A first problem associated with storing business data and transaction data in a common table is data duplication. That is, data is unnecessarily repeated across many tables. For instance, a first table may store a transaction ID, a time stamp, and a first parameter. For certain business reasons, a second table may store the same transaction ID and maybe even a time stamp, but a second parameter. Historically, data has been stored in different databases to suit the needs of a communications carrier. For example, data associated with communications feeds has been maintained separately from business data, which has in turn been maintained separately from switch data. To the extent a table stores business data along with transaction data, then as the transaction data changes, the table or tables must also be updated, which leads to a second problem with storing business data with transaction data: updating tables is difficult.

If a first table having transaction data needs to be updated, then so too do all tables that share that common transaction data. Thus, either a user or application would need to update several tables associated with only a single change. Moreover, updating tables that share transaction data with business data is difficult because the data types of the various tables may be different. For example, a transaction ID field of a first table may be formatted to receive numerical input only. But a transaction ID field of a second table may be configured to accept data as a text string. Thus, to update both tables with a new transaction ID, the data would first need to be formatted as a number and then formatted as a text string. In other situations, data masks may be applied in some tables but not in other tables. In still other situations, a data field of a first table may accept data having a certain number of digits, while a sister table may accept data associated with the same field but require a different number of digits. Thus, having to reconcile multiple formats for the same data file types was a laborious and time-intensive task.

A third problem associated with grouping transactional data with business data relates to fault recovery. Historically, recovering from an error transaction has been complicated by a lack of information available. In order to recover from an error transaction, one needs to know where the transaction failed so that it can be started up again at that point. However, determining where a transaction failed using methods available in the prior art has not allowed analysts to precisely determine where a transaction has failed, which highlights a fourth shortcoming of the prior art. The prior art does not offer the ability to establish an audit trail associated with a transaction's progress.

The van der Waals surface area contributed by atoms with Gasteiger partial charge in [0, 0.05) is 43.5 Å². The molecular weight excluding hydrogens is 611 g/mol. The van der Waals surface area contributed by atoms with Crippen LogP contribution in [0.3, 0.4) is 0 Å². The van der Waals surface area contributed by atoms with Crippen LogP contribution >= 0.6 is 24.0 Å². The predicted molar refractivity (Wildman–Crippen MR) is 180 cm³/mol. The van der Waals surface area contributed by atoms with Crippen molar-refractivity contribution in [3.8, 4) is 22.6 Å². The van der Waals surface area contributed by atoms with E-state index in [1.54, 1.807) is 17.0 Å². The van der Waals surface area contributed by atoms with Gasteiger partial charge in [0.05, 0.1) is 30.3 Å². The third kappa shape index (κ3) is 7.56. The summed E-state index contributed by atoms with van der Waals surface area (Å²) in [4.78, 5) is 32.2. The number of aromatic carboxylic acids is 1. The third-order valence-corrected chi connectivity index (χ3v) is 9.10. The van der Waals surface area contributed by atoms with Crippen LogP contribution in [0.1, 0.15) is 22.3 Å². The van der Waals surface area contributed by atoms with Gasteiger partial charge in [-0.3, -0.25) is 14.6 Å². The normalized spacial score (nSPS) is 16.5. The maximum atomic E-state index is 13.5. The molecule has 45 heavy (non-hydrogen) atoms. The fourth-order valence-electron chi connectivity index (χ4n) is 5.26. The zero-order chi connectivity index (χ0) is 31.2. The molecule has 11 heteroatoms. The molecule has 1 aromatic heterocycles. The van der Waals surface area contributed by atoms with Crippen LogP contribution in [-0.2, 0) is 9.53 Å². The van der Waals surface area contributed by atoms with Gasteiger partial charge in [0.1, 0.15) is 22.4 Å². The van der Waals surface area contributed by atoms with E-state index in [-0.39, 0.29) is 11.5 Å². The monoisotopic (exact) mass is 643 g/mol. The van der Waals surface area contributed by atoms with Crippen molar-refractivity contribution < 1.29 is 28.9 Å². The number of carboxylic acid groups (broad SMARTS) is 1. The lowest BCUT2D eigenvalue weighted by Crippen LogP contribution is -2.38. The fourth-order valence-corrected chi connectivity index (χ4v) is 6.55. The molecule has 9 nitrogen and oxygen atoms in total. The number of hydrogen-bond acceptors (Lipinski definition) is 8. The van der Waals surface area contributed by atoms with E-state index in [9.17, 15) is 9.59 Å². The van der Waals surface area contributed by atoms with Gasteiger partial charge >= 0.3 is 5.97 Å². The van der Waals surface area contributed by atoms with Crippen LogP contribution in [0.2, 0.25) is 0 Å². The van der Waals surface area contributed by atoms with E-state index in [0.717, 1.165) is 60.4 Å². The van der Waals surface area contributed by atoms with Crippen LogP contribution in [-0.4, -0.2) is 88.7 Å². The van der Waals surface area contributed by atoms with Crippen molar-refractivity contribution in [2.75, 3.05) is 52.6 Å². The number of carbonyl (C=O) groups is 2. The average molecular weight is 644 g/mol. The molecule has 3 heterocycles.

Traditionally, old status data has been overwritten with new status data. Overriding status data deprives an analyst of visibility as to prior happenings within the switch. The lack of ability to establish an audit trail removes the ability for a user to identify at what point during a transaction's progression the transaction failed. Moreover, without an audit trail, no metrics associated with transaction-processing characteristics can be gleaned; this makes inefficiencies difficult if not impossible to identify and prohibits benchmarking for users. That is, no evaluation can be made at a user level.

The prior art could be improved by providing a system and method for maintaining a record of transaction data related to but separate from business data in a telecommunications-networking environment.


The present invention solved at least the above problems by providing a system, method, and data structure for separating transaction-dependent data from transaction-independent data. In one embodiment, the present invention separates transaction data from its corresponding source, or business data. The present invention has several practical applications in the technical arts including reducing or eliminating data duplication. As a transaction progresses, only data associated with the transaction progression needs to be provided, but not business data associated with the transaction.

Moreover, the present invention greatly simplifies updating a transaction's status. More than just updating a transaction status, the present invention allows greater detail associated with the status of a transaction's progress to be provided. No longer is there a need to update several tables or to format data differently for different fields that store a common data item. Also, the present invention enhances troubleshooting. By establishing an audit trail, the present invention does not overwrite old data with new data.

Rather, the present invention maintains a historical log associated with a transaction's progression. This allows metrics about transaction-processing characteristics to be gained. With these metrics, users can establish benchmarking for evaluation purposes and to identify users that need to be trained. The present invention allows rapid identification of transaction inefficiencies by creating an audit trail. Thus, the present invention can rapidly identify faults by monitoring the progression of a transaction through a communications network and logging data associated with the progress of the transaction in one or more memories that store data distinct from business data.